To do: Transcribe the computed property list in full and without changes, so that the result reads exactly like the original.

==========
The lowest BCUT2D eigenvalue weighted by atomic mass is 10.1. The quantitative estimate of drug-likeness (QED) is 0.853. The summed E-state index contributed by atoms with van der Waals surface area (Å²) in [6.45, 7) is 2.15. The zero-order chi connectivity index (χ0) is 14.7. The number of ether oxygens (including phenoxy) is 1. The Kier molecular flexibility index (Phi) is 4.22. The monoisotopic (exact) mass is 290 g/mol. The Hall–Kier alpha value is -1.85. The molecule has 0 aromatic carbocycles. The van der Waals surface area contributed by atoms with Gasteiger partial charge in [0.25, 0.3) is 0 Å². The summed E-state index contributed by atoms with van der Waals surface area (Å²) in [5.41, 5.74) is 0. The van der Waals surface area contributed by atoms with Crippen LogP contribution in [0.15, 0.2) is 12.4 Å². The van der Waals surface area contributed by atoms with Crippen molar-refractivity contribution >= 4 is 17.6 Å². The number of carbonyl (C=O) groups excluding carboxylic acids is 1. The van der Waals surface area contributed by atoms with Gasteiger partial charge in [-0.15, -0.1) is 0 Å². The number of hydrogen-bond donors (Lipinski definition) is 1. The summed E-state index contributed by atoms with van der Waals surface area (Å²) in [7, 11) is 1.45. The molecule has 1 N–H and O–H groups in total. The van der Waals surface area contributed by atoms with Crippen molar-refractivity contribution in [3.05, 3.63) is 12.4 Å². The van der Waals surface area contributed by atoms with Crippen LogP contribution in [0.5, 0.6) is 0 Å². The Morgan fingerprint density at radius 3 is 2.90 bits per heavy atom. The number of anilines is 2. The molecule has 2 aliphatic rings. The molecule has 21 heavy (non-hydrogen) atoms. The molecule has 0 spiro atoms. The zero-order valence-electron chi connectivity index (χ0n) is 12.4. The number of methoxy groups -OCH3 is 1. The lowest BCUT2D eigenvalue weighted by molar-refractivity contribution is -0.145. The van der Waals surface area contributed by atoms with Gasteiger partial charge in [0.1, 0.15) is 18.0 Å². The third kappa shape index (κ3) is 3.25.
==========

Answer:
The lowest BCUT2D eigenvalue weighted by atomic mass is 10.1. The quantitative estimate of drug-likeness (QED) is 0.853. The summed E-state index contributed by atoms with van der Waals surface area (Å²) in [6.45, 7) is 2.15. The zero-order chi connectivity index (χ0) is 14.7. The number of ether oxygens (including phenoxy) is 1. The Kier molecular flexibility index (Phi) is 4.22. The monoisotopic (exact) mass is 290 g/mol. The Hall–Kier alpha value is -1.85. The molecule has 0 aromatic carbocycles. The van der Waals surface area contributed by atoms with Gasteiger partial charge in [0.25, 0.3) is 0 Å². The summed E-state index contributed by atoms with van der Waals surface area (Å²) in [5.41, 5.74) is 0. The van der Waals surface area contributed by atoms with Crippen LogP contribution in [0.15, 0.2) is 12.4 Å². The van der Waals surface area contributed by atoms with Crippen molar-refractivity contribution >= 4 is 17.6 Å². The number of carbonyl (C=O) groups excluding carboxylic acids is 1. The van der Waals surface area contributed by atoms with Gasteiger partial charge in [-0.15, -0.1) is 0 Å². The number of hydrogen-bond donors (Lipinski definition) is 1. The summed E-state index contributed by atoms with van der Waals surface area (Å²) in [7, 11) is 1.45. The molecule has 1 N–H and O–H groups in total. The van der Waals surface area contributed by atoms with Crippen molar-refractivity contribution in [3.05, 3.63) is 12.4 Å². The van der Waals surface area contributed by atoms with Crippen LogP contribution in [0.5, 0.6) is 0 Å². The Morgan fingerprint density at radius 3 is 2.90 bits per heavy atom. The number of anilines is 2. The molecule has 2 aliphatic rings. The molecule has 21 heavy (non-hydrogen) atoms. The molecule has 0 spiro atoms. The zero-order valence-electron chi connectivity index (χ0n) is 12.4. The number of methoxy groups -OCH3 is 1. The lowest BCUT2D eigenvalue weighted by molar-refractivity contribution is -0.145. The van der Waals surface area contributed by atoms with Gasteiger partial charge in [0.1, 0.15) is 18.0 Å². The third kappa shape index (κ3) is 3.25.